Researchers from the Medical University of Innsbruck in Austria are calling the treatment using the patient's own stem cells a cure for incontinence. Researchers extracted muscle stem cells from the patient's upper arm. The adult stem cells were cultured with collagen and grown in the lab for seven weeks where they differentiated into pre-muscle cells and connective tissue. The cells were then injected into the patient's urethra and rhabdosphincter muscle. By using the patient's own stem cells there is no tissue rejection issues, because the cells are biocompatible. Out of 186 men and women in the study, 153 did not need pads after one year following the treatment.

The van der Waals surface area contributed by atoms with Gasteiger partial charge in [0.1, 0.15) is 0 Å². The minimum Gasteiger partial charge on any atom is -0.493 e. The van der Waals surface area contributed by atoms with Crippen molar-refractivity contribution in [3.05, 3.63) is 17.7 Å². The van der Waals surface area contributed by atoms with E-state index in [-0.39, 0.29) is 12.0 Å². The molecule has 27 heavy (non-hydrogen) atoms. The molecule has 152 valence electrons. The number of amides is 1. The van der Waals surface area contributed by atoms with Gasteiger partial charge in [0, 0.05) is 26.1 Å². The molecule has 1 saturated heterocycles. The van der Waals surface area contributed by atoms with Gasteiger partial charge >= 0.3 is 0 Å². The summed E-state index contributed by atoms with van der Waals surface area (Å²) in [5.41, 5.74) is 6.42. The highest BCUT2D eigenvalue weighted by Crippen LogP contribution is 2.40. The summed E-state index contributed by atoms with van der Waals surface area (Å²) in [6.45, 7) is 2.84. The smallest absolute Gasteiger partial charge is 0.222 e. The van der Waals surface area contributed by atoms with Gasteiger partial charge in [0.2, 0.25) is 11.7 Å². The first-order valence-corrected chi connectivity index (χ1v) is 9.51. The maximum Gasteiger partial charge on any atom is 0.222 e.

Incontinence affects more than 15 million Americans. In the near future this stem cell treatment could not only improve the quality of life for those affected, but lessen hospital and nursing home stays. The savings of health care dollars could be substantial.
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